An idealistic public defense attorney grapples with the shortcomings of the criminal justice system in freshman helmer Chase Palmer's quirky but charming 'perfect crime' caper "Naked Singularity," co-starring John Boyega, Bill Skarsgård, Olivia Cooke, and Ed Skrein. Comparably, the closest thing to "Naked Singularity" that I can remember is Norman Jewison's satirical legal system expose "And Justice For All" (1979), co-starring Al Pacino, John Forsythe and Jack Warden. Charismatic heroes like Boyega and Skarsgård, a reptilian villain like Skrein, and a desperate damsel-in-distress like Olivia Cooke keep this nimble but nail-biting exercise in larceny sufficiently compelling throughout its bustling, R-rated, 93-minute runtime. For a change, "Naked Singularity" lives up to its poster art of a pugnacious Boyega armed with a samurai sword which he wields with lethal ferocity during the finale. Making his directorial debut, Palmer shares credit for the screenplay with seasoned tv scribe David Matthews.No, I haven't read Sergio De La Pava's massive 2008 novel "A Naked Singularity" which served as the film's source material. A self-published sensation, De La Pava's book came to the attention of the University of Chicago Press, and the UCP picked it up and reprinted it in paperback. The Wall Street Journal heralded De La Pava's book as one of 2012's ten best novels. Interestingly, like his struggling protagonist, De La Pava still toils as a Manhattan public defender. Juggling as many as 70 cases at a time, the author displays his prodigious, first-hand familiarity with the Manhattan criminal justice system. While the novel plunges the reader into far more detail than the film, Palmer remains largely faithful to the novel's main events. At 678 pages, teeming with details ad nauseam, De La Pava's tome amounts to a whopper. After savoring the cinematic adaptation, sheer curiosity prompted me to embark on the novel. Sadly, my chief discovery was Casi's pot-smoking neighbor Angus (Tim Blake Nelson), who explained "singularities" with Casi, had been whittled down to a bit part."Naked Singularity" opens with Casi (John Boyega of "Star Wars") awakening suddenly in the middle of the night as if he had been blasted from a cannon. "I am a public defender," Casi informs us in voice-over narration, "and there are only 15,000 of me for the 10.5 million people who were arrested last year in America. I work for a machine that is the U. S. Criminal Justice System. Once you fall in, it's almost impossible to get out. That's the harsh reality of the machine." Indeed, Casi looks like he hasn't slept in days. Worse, his sarcasm puts him at odds with cantankerous Judge Cymbeline (Linda Laven of CBS-TV's "Alice"), who is rapidly becoming grit in his craw. Casi dreams about beating the flawed system at its own game and giving his dysfunctional clients a second chance. Ignorant as most of his clients are, Casi knows the law well enough to help those who follow his advice. Casi's altruism often clashes with Judge Cymbeline's draconian reading of the law. She doesn't give anybody a break, ana she allows Casi enough leeway to stick his neck into a noose.Meantime, Casi's daredevil colleague Dane (Bill Skarsgård of "It") notifies him about a client with sexy ears who has requested him to represent her in a drug rap. Actually, Casi remembers Lea (Olivia Cooke of "Thoroughbreds"), a lowly desk clerk with a criminal record at the NYPD Tow Pound, where stolen and lost automobiles are held. She explains she got busted for heroin. Moreover, her life depends on her staying out of jail. The two wind up in the back seat of a NYPD undercover car. Lea explains to two hard-nosed narcs, she was in cahoots with Craig (Ed Skrein of "Midway"), a subhuman street hustler who learned that a black Lincoln Navigator had been impounded. Nobody but the Mexican cartel, however, knows it contains $15 million in heroin. The cartel mule was visiting his girlfriend when the SUV disappeared. Craig offered her cash to obtain a sample of the contraband, so he could arrange a rendezvous with a high-level Hassidic gangster (Kyle Mooney of "Zoolander 2") nicknamed 'The Golem.' Despite informing on Craig to the narcs, Lea still plans to help Craig steal the narcotics and receive her a million-dollar cut of the profits. Of course, sharing anything with Lea is the last thing on Craig's greedy mind. If this synopsis doesn't grab you, "Naked Singularity" is probably not for you.Nobody gives a bad performance. "Naked Singularity" gives John Boyega his best role to date. Skrein chews the scenery with relish as the despicable lowlifer who takes advantage of Lea. Olivia Cooke's Lea, however, doesn't take Craig's crap. She fights back. Indeed, she is fighting for her life as well as her future. In one scene, she complains to Casi that she is always "being chosen" rather than "choosing." She wants to change her life. She takes close quarters combat survival lessons to protect herself from Craig. Meantime, Casi wades into a dilemma that threatens to undermine his moral compass. He must decide if breaking the law to achieve a greater good is an option in his world of pristine idealism. Not only does Casi's thrill-seeking colleague Dane devise a plan to hijack the heroin shipment, but also to ensure the real criminals--Craig and the Mexican cartel--get caught with it, while Casi and he steal the villain's double-digit, million-dollar payday without getting shot to shreds. Unfortunately, Palmer & Matthews neglect to develop the sci-fi singularity subplot. Nevertheless, "Naked Singularity" qualifies as an entertaining heist thriller with a bittersweet, romantic ending.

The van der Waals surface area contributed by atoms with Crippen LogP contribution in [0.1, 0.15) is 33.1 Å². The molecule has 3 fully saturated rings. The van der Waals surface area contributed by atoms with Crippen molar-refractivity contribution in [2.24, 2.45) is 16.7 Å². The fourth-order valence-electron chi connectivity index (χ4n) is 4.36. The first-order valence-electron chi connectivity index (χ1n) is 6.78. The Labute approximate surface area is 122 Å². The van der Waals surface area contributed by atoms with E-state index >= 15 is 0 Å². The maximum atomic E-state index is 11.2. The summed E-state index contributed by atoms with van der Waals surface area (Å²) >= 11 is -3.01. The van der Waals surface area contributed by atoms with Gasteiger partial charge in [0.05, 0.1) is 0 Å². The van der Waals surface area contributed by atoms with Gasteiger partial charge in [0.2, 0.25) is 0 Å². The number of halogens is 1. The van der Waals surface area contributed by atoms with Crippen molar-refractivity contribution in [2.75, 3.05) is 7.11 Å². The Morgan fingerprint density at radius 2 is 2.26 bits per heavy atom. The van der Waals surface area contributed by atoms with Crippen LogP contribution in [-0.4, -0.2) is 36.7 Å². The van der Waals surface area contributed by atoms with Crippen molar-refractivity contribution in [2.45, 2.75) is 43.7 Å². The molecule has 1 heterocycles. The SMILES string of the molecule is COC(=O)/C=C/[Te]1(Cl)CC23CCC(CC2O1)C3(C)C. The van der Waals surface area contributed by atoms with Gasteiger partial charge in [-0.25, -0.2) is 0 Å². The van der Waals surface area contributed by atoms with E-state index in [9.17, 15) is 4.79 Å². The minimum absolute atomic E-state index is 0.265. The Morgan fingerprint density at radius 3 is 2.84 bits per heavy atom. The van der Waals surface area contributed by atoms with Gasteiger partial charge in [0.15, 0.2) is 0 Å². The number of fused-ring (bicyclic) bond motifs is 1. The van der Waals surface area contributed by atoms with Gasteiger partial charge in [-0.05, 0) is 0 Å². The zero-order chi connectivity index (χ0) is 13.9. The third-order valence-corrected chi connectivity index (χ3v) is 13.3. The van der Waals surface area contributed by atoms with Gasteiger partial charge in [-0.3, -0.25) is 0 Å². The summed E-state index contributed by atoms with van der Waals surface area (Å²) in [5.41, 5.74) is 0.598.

Is my first though after viewing ''naked singularity''. Yes , its an easy story and a easy plot, but the black comedy and irony including the metaphysical draw you feel from staying at the rim of a black hole, gives you the laughs you need to forget every serious thing in life, because its that kind of feeling i get in a roller coaster, you can either scream or laugh, cause the singularity wont let you loose till its over.So do give this ''law'' drama a chance, cause ill consider this a good idea to make a film over, its shallow but entertaining, the actingare very nice, and its like ringing a tubular bell when considering the choice of score, you wont forget the chimes and rythm of it all. So a seven stars from the grumpy old man.